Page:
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Elk

Eli Elk Supports Conservation Northwest (CN)

Elk IconThis elk represents one of the largest land mammals in North America and Eastern Asia, also known as wapiti.    In many families, hunting Elk is an important family tradition, and the meat is known to be leaner and higher in protein than beef or chicken.  Elk provide sustenance for many animals too, such as bears, coyotes and cougars.  Preserving the habitat and migration habits of these creatures, and those that depend on them, is important to consider now, so we can make good decisions for new bridge and road construction, and policies that impact all animals of the forest.

How Will This Support the Elk?

Elk at the Forest EdgeAlthough populations of Elk are not under any immediate danger, they are included in our lineup of Bitty Mugs to bring awareness to the importance of habitat preservation and planning.  For example,  we could build more land-bridges they (and many animals) need for migrations across the country. Conservation Northwest has done incredible research on animal behaviors, and we hope to see more implementations of wildlife overpasses, land bridges, fish ladders, and animal habitat creation.  Support Conservation Northwest  by purchasing this mug and a minimum of 10% of net profits will go to directly to this fantastic 5-star organization in the Pacific Northwest.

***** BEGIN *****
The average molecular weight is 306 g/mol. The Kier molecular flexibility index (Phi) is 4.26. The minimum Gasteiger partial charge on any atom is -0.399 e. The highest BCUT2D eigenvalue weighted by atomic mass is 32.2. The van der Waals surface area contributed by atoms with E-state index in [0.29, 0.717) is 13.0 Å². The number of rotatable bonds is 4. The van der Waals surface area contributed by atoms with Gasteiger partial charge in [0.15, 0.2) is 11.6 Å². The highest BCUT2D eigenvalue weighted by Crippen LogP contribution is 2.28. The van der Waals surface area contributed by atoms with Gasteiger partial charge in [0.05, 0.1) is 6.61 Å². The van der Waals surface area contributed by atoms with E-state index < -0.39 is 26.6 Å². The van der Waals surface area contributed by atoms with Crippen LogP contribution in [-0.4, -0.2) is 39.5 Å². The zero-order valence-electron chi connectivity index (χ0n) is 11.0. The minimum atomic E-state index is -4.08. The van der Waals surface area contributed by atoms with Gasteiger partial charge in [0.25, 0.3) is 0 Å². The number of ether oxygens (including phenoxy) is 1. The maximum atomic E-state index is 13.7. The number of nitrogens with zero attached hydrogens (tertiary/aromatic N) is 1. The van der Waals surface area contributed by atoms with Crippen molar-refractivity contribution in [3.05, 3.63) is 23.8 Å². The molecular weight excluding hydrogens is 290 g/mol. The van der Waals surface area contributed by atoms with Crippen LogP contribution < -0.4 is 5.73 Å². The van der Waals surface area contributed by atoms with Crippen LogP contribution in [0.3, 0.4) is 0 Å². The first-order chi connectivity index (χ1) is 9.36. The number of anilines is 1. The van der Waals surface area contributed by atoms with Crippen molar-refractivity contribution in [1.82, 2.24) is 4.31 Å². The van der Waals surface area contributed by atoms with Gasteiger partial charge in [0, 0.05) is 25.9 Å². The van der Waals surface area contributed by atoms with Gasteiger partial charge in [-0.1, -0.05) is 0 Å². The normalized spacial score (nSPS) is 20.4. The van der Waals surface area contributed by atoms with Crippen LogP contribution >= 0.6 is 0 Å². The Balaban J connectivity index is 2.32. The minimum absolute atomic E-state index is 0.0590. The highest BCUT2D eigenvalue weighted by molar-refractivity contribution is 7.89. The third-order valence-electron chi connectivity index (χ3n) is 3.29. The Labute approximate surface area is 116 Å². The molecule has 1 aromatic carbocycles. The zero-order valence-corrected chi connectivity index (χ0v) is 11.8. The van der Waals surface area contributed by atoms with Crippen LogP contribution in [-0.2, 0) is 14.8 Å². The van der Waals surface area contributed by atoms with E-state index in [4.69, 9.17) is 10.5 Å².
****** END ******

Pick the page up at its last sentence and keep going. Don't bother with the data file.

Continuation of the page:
A Little about Elk

Male Elk laying in the GrassElk live in the forest and forest-edge habitat, primarily in North America and East Asia.  They have been introduced in other countries such as Argentina, Australia and New Zealand.  These animals adapt well to habitats that include grasses, plants, leaves and bark, because those are their favorite foods.  The male Elk has large antlers that he uses to wrestle other males during mating season.  At the end of the year, the horns are shed and they grow back in the spring.  If you've ever heard an Elk scream (called bulging), you know they can be very loud.  Apparently the louder and more often an elk bulges, the more the ladies like him. 

Why Support Conservation Northwest?

Conservation Northwest funds projects that protect wild lands, restore forests, and educate people of all ages on the importance of all kinds of wildlife preservation.  Their projects benefit bears, wolves, fish, owls and multiple watersheds, to name a few.  Every dollar sent to the organization is used to fund researchers, educators and wildlife experts in the Pacific Northwest.  The people behind this organization have an intimate understanding of what is best for our wild lands, and their good work will benefit many generations to come.  Support Conservation Northwest, and help build a better future. 

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